Title. “To the chief Musician upon Aijeleth Shahar. A Psalm of David.” This ode of singular excellence was committed to the most excellent of the temple songsters; the chief among ten thousand is worthy to be extolled by the chief Musician; no meaner singer must have charge of such a strain; we must see to it that we call up our best abilities when Jesus is the theme of praise. The words Aijeleth Shahar are enigmatical, and their meaning is uncertain; some refer them to a musical instrument used upon mournful occasions, but the majority adhere to the translation of our margin, “Concerning the kind of the morning.” This last interpretation is the subject of much enquiry and conjecture. Calmet believed that the psalm was addressed to the music master who presided over the band called the “Morning Hind, “and Adam Clarke thinks this to be the most likely of all the conjectural interpretations, although he himself inclines to the belief that no interpretation should be attempted, and believes that it is a merely arbitrary and unmeaning title, such as Orientals have always been in the habit of appending to their songs. Our Lord Jesus is so often compared to a hind, and his cruel huntings are so pathetically described in this most affecting psalm, that we cannot but believe that the title indicates the Lord Jesus under a well known poetical metaphor; at any rate, Jesus is the Hind of the morning concerning whom David here sings.
Subject. This is beyond all others The Psalm Of The Cross. It may have been actually repeated word by word by our Lord when hanging on the tree; it would be too bold to say that it was so, but even a casual reader may see that it might have been. It begins with, “My God, my God, why hast thou forsaken me?” and ends, according to some, in the original with “It is finished.” For plaintive expressions uprising from unutterable depths of woe we may say of this psalm, “there is none like it.” It is the photograph of our Lord’s saddest hours, the record of his dying words, the lachrymatory of his last tears, the memorial of his expiring joys. David and his afflictions may be here in a very modified sense, but, as the star is concealed by the light of the sun, he who sees Jesus will probably neither see nor care to see David. Before us we have a description both of the darkness and of the glory of the cross, the sufferings of Christ and the glory which shall follow. Oh for grace to draw near and see this great sight! We should read reverently, putting off our shoes from off our feet, as Moses did at the burning bush, for if there be holy ground anywhere in Scripture it is in this psalm.
Division. From Psalms 22:1-21 is a most pitiful cry for help, and from Psalms 22:21-31 is a most precious foretaste of deliverance. The first division may be subdivided at the Psalms 22:10, from Psalms 22:1-10 being an appeal based upon covenant relationship; and from Psalms
The Treasury of David.
Save me from the lion’s mouth: for thou hast heard me from the horns of the unicorns. Having experienced deliverance in the past from great enemies, who were strong as the unicorns, the Redeemer utters his last cry for rescue from death, which is fierce and mighty as the lion. This prayer was heard, and the gloom of the cross departed. Thus faith, though sorely beaten, and even cast beneath the feet of her enemy, ultimately wins the victory. It was so in our Head, it shall be so in all the members. We have overcome the unicorn, we shall conquer the lion, and from both lion and unicorn we shall take the crown.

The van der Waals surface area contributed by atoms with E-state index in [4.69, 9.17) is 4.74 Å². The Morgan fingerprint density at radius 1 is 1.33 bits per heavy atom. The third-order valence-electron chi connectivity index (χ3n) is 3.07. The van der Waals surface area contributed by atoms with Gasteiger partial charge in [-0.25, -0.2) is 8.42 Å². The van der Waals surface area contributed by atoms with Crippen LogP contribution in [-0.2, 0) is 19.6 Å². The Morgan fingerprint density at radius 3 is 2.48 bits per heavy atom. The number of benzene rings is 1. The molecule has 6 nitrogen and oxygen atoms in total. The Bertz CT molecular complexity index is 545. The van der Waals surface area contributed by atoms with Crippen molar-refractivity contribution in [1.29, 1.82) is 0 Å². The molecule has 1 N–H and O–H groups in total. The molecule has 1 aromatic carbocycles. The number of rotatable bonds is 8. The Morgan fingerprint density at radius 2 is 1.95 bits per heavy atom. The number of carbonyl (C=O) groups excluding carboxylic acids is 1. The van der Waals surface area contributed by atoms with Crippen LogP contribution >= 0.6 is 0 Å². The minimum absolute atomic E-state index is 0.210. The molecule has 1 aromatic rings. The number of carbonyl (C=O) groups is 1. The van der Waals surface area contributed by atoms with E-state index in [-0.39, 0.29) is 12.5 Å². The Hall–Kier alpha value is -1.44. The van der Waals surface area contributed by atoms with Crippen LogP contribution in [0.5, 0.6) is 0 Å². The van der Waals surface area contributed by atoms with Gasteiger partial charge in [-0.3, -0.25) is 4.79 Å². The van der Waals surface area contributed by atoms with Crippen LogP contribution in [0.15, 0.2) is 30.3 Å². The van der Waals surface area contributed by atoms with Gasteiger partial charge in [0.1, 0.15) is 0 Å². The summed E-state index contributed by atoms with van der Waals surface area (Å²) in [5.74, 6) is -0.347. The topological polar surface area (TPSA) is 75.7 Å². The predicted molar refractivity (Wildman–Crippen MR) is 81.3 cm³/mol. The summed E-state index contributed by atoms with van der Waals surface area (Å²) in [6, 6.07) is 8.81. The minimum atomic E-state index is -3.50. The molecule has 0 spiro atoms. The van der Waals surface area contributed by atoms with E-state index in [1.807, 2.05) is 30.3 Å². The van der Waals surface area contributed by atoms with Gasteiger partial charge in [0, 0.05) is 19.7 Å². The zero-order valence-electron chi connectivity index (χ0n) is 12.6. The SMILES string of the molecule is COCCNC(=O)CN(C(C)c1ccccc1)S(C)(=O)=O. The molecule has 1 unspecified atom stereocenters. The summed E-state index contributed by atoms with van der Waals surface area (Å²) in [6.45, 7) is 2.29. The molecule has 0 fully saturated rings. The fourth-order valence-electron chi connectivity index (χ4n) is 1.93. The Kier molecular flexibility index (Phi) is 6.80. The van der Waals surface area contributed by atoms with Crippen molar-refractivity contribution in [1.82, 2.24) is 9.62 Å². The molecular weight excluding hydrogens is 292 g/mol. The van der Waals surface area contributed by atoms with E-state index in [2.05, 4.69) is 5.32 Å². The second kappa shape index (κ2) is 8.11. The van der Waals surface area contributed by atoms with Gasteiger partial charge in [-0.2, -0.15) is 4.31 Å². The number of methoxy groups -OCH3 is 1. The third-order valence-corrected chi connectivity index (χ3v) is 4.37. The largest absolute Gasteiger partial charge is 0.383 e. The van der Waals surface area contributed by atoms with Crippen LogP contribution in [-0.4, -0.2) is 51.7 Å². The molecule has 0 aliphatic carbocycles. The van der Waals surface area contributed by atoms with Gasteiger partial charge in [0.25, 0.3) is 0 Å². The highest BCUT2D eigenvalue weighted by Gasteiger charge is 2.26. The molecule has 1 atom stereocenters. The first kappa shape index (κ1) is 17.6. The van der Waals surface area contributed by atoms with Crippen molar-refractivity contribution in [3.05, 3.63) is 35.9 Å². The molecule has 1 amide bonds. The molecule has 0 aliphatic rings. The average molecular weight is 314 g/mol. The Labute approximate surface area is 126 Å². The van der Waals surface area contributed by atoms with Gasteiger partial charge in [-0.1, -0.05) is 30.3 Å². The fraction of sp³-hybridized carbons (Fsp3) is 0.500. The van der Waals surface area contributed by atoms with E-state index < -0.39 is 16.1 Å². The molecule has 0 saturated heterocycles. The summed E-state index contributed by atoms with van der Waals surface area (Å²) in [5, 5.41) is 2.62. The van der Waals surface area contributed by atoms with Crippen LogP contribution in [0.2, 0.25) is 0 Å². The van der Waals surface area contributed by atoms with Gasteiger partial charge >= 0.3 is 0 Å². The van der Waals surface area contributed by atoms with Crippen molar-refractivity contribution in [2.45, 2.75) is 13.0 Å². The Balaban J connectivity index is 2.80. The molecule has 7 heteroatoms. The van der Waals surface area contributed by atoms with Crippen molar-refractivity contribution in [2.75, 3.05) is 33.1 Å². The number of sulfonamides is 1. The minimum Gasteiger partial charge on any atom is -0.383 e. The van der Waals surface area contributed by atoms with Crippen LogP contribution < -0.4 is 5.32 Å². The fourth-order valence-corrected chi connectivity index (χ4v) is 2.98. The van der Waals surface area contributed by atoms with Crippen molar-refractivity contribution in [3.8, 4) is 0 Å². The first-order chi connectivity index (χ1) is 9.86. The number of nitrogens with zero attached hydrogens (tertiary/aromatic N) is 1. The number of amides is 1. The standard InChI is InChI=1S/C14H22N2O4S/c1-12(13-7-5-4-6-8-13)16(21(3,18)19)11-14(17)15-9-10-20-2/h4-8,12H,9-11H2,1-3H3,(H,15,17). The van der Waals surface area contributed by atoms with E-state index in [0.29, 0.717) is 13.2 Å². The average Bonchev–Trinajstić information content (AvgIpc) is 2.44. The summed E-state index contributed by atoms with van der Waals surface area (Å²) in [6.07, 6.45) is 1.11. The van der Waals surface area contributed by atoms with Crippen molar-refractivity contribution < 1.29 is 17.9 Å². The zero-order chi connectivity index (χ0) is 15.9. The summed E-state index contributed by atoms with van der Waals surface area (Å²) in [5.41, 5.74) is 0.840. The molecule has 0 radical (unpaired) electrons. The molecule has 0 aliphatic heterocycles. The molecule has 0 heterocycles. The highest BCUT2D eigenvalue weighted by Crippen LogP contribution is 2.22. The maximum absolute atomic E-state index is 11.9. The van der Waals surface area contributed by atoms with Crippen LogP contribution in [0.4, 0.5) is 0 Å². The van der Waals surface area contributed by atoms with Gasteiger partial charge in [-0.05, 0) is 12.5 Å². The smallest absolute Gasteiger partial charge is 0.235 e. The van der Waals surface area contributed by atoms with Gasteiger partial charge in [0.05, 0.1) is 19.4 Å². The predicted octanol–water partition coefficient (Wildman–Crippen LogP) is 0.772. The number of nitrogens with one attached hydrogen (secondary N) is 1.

Save me from the lion’s mouth. Satan is called a lion, and that fitly; for he hath all the properties of the lion: as bold as a lion, as strong as a lion, as furious as a lion, as terrible as the roaring of a lion. Yea, worse: the lion wants subtlety and suspicion; herein the devil is beyond the lion. The lion will spare the prostrate, the devil spares none. The lion is full and forbears, the devil is full and devours. He seeks all; let not the simple say, He will take no notice of me; nor the subtle, He cannot overreach me; nor the noble say, He will not presume to meddle with me; nor the rich, He dares not contest with me; for he seeks to devour all. He is our common adversary, therefore let us cease all quarrels amongst ourselves, and fight with him.—Thomas Adams.
Save me… from the horns of the unicorns. Those who are in great trouble from the power or cruelty of others, often cry out to their gods, “Ah! save me from the tusk of the elephant! from the mouth of the tiger and the tusks of the boar, deliver me, deliver me!” Who will save me from the horn of the “Kandam?” This animal is now extinct in these regions, and it is not easy to determine what it was; the word in the Sathur—Agarathe—is rendered “jungle cow.” Joseph Roberts.
The horns of the unicorns. On turning to the Jewish Bible we find that the word (רֵאֵם) is translated as buffalo, and there is no doubt that this rendering is nearly the correct one, and at the present day naturalists are nearly agreed that the reem of the Old Testament must have been now the extinct urus…The presence of these horns affords a remarkable confirmation to a well known passage in Julias Caesar’s familiar “Commentaries.” The uri are little inferior to elephants in size (magnitudine paulo infra elephantos;) but are bulls in their nature, colour, and figure. Great is their strength, and great their swiftness; nor do they spare man or beast when they have caught sight of them. J. G. Wood, M.A., F.L.S., in “Bible Animals.” 1869.
(first clause). Lion’s mouth. Men of cruelty. The devil. Sin. Death. Hell.
The Treasury of David.
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